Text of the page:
First Weigh-In of October: Down 15 pounds in 7 weeks!

 


    In the fall of 1998 I went shopping at Target for a pair of jeans.  I thought I knew my size, as I thought I did when I bought pants in May of this year, but as I did this year I underestimated my weight and size.  In the fitting room I was mortified to find that for the first time in my life I had to buy pants in a 36 waist.  I still remember that upsetting fitting room experience.  I went home and got on the scale to see that I was something just over 180 pounds.  
    
    It shouldn't have come as a surprise that I had just reached the peak of my weight at that point in my life.  For several years before I was drinking up to four Mountain Dew per day as my "energy drink".  I don't think Red Bull was a thing yet and I am grateful for that.  Earlier in 1998 I had switched to bottled Starbucks Frappuccino, again three or four per day, to drink something "healthier".  I made bread at home and ate it by the loaf.  My lifestyle was high carb and low exercise.  It was almost comical how buying one larger pair of pants made something snap in my brain.  

     The day after I bought that "huge" pair of pants I went to Big 5 Sporting Goods and bought my first pair of inline skates.  They were Nike Air and felt like the most comfortable pair of shoes I had ever worn.  I also bought dumbbells in various weights and an Ab Roller with the Brenda Dykgraaf 8 Minute Abs video cassette.  Things were about to get serious.

    My workday ended at 1:00 with the close of the stock market.  I had the skates next to my desk and had been looking forward all day to wrapping my work and hitting the streets for a long, intense, fat burning skate.  By 1:10 I had my skates on and headed out the door.  I was energized, motivated, and was committed to my next pair of pants being smaller than the last.  

    30 minutes later...

    I was back home, out of my skates, sweating, panting, leg muscles burning.  I was exhausted after 20 to 30 minutes.  It was a long time ago but I am pretty certain I was not daunted by the surprising lack of endurance I had for my short time on those skates.  I got on them again the next day, and the next, and the next.  My 20 to 30 minute skate time lengthened to an hour, then two, and over the months to follow became an entire afternoon.  Initially I would skate around my neighborhood and the nearby park.  As my endurance grew I took the bike path all the way across the city for a four hour round trip.  I took my skates with me everywhere.  When my sons visited for he summer we spent a lot of time on our skates.  I joined the skate park at Palm Desert Park where at 34 I was considered a senior citizen.  I would spend my entire Saturdays skating the Embarcadero from AT&T Park to Pier 39 or from the Santa Monica Pier to the Venice Pier.  Skating was part of my daily life.




    My diet radically changed as well.  My high carb, high calorie, high caffeine days were done.  I dropped all carbs for the first few months.  My primary dietary intake was bacon, eggs, and steak.  I had bacon and eggs for breakfast, a steak for lunch, and either bacon and eggs or steak for dinner.  If there was an exception it was a Double Double protein style from In-N-Out.  I went cold turkey off the Frappucinos.  I endured four days of thundering headaches but after they passed I was only drinking a minimum of 4.5 liters of water per day.  I later added in Grape Nuts as my breakfast for my only carbs of the day.  I was a devotee of the original Dr. Atkins Diet Revolution book as written by him in 1972.  (To this day I have a contentious difference of opinion with the updated diet guidelines, many of which were adopted after Dr. Atkins death to appeal to a wider and less disciplined market.  But that's another post.....)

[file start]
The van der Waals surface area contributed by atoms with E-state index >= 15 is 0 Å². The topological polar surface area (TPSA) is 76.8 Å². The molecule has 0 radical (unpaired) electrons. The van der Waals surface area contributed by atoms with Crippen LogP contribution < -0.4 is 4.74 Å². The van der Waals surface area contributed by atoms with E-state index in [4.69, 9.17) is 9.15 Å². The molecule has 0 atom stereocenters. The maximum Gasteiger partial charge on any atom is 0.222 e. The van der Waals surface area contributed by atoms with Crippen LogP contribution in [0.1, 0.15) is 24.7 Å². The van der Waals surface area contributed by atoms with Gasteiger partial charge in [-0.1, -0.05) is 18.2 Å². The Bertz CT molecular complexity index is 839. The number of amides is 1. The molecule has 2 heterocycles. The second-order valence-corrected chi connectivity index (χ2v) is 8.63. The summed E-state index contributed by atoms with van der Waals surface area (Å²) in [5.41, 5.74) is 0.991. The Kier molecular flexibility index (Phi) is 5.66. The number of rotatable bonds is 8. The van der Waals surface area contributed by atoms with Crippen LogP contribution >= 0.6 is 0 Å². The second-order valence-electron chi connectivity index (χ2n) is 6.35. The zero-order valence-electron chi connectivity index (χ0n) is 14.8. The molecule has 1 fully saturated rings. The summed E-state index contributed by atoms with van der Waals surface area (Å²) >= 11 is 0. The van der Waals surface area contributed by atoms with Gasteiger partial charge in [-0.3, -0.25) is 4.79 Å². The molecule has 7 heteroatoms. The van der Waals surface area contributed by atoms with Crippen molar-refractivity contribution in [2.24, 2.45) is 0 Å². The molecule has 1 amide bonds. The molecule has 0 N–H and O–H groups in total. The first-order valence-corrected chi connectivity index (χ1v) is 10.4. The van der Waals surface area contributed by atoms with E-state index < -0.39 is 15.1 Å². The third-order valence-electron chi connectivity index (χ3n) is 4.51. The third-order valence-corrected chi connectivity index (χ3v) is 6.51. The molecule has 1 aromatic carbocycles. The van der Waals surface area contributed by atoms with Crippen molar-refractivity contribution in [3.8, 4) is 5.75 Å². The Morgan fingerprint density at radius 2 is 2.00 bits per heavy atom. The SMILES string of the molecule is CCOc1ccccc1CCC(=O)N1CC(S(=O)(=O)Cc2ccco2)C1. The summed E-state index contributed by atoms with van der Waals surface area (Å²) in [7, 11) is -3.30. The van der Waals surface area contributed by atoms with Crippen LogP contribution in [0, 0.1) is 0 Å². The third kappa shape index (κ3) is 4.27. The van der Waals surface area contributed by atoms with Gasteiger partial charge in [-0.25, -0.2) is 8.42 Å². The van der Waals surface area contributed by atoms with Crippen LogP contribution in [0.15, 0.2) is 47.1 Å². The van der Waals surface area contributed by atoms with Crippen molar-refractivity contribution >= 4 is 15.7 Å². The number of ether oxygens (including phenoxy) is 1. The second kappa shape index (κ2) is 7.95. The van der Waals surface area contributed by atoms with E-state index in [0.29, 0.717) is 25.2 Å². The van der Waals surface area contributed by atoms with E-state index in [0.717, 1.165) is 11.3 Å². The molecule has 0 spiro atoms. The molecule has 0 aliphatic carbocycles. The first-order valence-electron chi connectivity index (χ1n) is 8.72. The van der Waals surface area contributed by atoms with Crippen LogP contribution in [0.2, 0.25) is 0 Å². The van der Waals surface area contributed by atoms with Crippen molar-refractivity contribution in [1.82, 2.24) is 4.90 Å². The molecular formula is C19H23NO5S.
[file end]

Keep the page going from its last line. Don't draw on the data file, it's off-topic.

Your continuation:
By the end of my very dedicated commitment to transforming my body I had reached 122 pounds.  I had lost 60 pounds which was one third of my body weight.  I didn't regularly track my weight as a benchmark of my progress as I do now.  The priority was how my clothes fit and how I felt.  Those are important measures now too, but I as I'm getting committed to these lifestyle changes again it is helpful and motivating to see weekly measurable progress on the scale.  The exciting benchmark at that time was shopping for my sons and myself in the same kid's department at Macy's or Nordstrom.  That was fun! 

Me in my kids size 16 (May 2000)

    I'm not looking to reach 122 again.  My first target is 166, the weight I was at in January 2020 before the pandemic locked us down and Uber Eats became my primary provider of meals.  My second target is 154 which by the BMI charts is the upper limit of a normal weight range for my height.  After that I'd like to get under 140 just enough to keep me in the middle of the normal range for BMI.  The scale is a nice way to quantify progress, but ultimately it's about how I feel, how my clothes fit, and maintaining optimum health.  

    If you've read all of this thank you.  I assure you that you are one of only a very few.  I welcome you as a reader and would be flattered if I cultivated some followers or other who are working on their health as well.  The benefit for me in this blog is that it keeps me focused on my efforts to eat well, exercise, and stay committed to a goal.  When I lust over a pint of Ben and Jerry's or I see the cookies and scones passing through my hands I think about the number I am going to put up on this blog next Monday.  I don't want to have to answer for gained weight because I lacked the discipline to pass on a carb binge.  Posting my progress publicly, even if I'm the only one reading it, keeps me accountable.

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